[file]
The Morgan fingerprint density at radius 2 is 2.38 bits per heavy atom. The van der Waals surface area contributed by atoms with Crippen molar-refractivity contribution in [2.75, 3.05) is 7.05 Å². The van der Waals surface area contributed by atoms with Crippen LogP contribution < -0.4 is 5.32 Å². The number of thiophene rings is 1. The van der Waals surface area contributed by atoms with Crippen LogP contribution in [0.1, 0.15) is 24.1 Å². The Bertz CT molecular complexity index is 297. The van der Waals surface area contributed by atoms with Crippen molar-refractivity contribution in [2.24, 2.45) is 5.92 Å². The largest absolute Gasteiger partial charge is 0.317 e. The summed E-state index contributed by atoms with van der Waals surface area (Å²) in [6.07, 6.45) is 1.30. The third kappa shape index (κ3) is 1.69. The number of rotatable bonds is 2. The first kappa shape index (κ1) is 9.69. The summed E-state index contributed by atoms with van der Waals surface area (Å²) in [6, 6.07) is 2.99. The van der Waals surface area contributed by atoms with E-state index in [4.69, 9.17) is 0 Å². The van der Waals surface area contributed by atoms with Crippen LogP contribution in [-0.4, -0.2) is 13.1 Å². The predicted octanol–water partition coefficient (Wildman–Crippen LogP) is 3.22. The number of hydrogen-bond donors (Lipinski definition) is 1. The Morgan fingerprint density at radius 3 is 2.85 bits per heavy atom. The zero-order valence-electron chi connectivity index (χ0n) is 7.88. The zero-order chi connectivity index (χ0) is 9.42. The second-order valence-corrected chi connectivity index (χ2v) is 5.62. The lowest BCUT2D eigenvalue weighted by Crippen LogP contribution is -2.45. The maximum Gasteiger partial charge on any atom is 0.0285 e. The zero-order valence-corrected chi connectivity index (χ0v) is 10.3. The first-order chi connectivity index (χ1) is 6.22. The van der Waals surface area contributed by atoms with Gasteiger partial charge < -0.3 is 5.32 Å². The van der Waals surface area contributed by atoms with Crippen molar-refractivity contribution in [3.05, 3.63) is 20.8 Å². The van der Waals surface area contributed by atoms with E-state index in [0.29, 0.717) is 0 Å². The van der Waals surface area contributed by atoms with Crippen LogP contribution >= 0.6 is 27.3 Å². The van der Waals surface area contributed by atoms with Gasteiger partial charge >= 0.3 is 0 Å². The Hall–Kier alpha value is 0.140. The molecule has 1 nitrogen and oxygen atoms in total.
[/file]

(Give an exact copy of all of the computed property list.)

The Morgan fingerprint density at radius 2 is 2.38 bits per heavy atom. The van der Waals surface area contributed by atoms with Crippen molar-refractivity contribution in [2.75, 3.05) is 7.05 Å². The van der Waals surface area contributed by atoms with Crippen LogP contribution < -0.4 is 5.32 Å². The number of thiophene rings is 1. The van der Waals surface area contributed by atoms with Crippen LogP contribution in [0.1, 0.15) is 24.1 Å². The Bertz CT molecular complexity index is 297. The van der Waals surface area contributed by atoms with Crippen molar-refractivity contribution in [2.24, 2.45) is 5.92 Å². The largest absolute Gasteiger partial charge is 0.317 e. The summed E-state index contributed by atoms with van der Waals surface area (Å²) in [6.07, 6.45) is 1.30. The third kappa shape index (κ3) is 1.69. The number of rotatable bonds is 2. The first kappa shape index (κ1) is 9.69. The summed E-state index contributed by atoms with van der Waals surface area (Å²) in [6, 6.07) is 2.99. The van der Waals surface area contributed by atoms with E-state index in [4.69, 9.17) is 0 Å². The van der Waals surface area contributed by atoms with Crippen LogP contribution in [-0.4, -0.2) is 13.1 Å². The predicted octanol–water partition coefficient (Wildman–Crippen LogP) is 3.22. The number of hydrogen-bond donors (Lipinski definition) is 1. The Morgan fingerprint density at radius 3 is 2.85 bits per heavy atom. The zero-order valence-electron chi connectivity index (χ0n) is 7.88. The zero-order chi connectivity index (χ0) is 9.42. The second-order valence-corrected chi connectivity index (χ2v) is 5.62. The lowest BCUT2D eigenvalue weighted by Crippen LogP contribution is -2.45. The maximum Gasteiger partial charge on any atom is 0.0285 e. The zero-order valence-corrected chi connectivity index (χ0v) is 10.3. The first-order chi connectivity index (χ1) is 6.22. The van der Waals surface area contributed by atoms with Gasteiger partial charge < -0.3 is 5.32 Å². The van der Waals surface area contributed by atoms with Crippen molar-refractivity contribution in [3.05, 3.63) is 20.8 Å². The van der Waals surface area contributed by atoms with E-state index in [0.29, 0.717) is 0 Å². The van der Waals surface area contributed by atoms with Crippen LogP contribution >= 0.6 is 27.3 Å². The van der Waals surface area contributed by atoms with Gasteiger partial charge >= 0.3 is 0 Å². The Hall–Kier alpha value is 0.140. The molecule has 1 nitrogen and oxygen atoms in total.